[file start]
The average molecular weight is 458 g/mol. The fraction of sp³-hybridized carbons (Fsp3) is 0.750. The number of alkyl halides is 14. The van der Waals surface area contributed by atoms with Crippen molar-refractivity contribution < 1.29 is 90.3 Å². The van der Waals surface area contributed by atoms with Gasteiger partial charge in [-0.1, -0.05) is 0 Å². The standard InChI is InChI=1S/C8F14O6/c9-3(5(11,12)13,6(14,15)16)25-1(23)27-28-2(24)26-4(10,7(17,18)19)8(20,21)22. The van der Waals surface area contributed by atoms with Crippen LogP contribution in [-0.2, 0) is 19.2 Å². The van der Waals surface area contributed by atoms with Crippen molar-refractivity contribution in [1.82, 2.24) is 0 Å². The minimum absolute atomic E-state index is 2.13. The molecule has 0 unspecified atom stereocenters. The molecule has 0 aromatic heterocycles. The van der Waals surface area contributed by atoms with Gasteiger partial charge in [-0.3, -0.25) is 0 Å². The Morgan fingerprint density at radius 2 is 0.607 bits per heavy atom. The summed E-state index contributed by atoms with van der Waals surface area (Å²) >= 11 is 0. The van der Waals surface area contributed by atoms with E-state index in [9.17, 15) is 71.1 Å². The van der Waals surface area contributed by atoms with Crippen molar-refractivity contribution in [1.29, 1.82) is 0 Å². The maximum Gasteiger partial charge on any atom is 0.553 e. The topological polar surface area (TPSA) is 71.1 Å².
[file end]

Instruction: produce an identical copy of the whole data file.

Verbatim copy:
The average molecular weight is 458 g/mol. The fraction of sp³-hybridized carbons (Fsp3) is 0.750. The number of alkyl halides is 14. The van der Waals surface area contributed by atoms with Crippen molar-refractivity contribution < 1.29 is 90.3 Å². The van der Waals surface area contributed by atoms with Gasteiger partial charge in [-0.1, -0.05) is 0 Å². The standard InChI is InChI=1S/C8F14O6/c9-3(5(11,12)13,6(14,15)16)25-1(23)27-28-2(24)26-4(10,7(17,18)19)8(20,21)22. The van der Waals surface area contributed by atoms with Crippen LogP contribution in [-0.2, 0) is 19.2 Å². The van der Waals surface area contributed by atoms with Crippen molar-refractivity contribution in [1.82, 2.24) is 0 Å². The minimum absolute atomic E-state index is 2.13. The molecule has 0 unspecified atom stereocenters. The molecule has 0 aromatic heterocycles. The van der Waals surface area contributed by atoms with Gasteiger partial charge in [-0.3, -0.25) is 0 Å². The Morgan fingerprint density at radius 2 is 0.607 bits per heavy atom. The summed E-state index contributed by atoms with van der Waals surface area (Å²) >= 11 is 0. The van der Waals surface area contributed by atoms with E-state index in [9.17, 15) is 71.1 Å². The van der Waals surface area contributed by atoms with Crippen molar-refractivity contribution in [1.29, 1.82) is 0 Å². The maximum Gasteiger partial charge on any atom is 0.553 e. The topological polar surface area (TPSA) is 71.1 Å².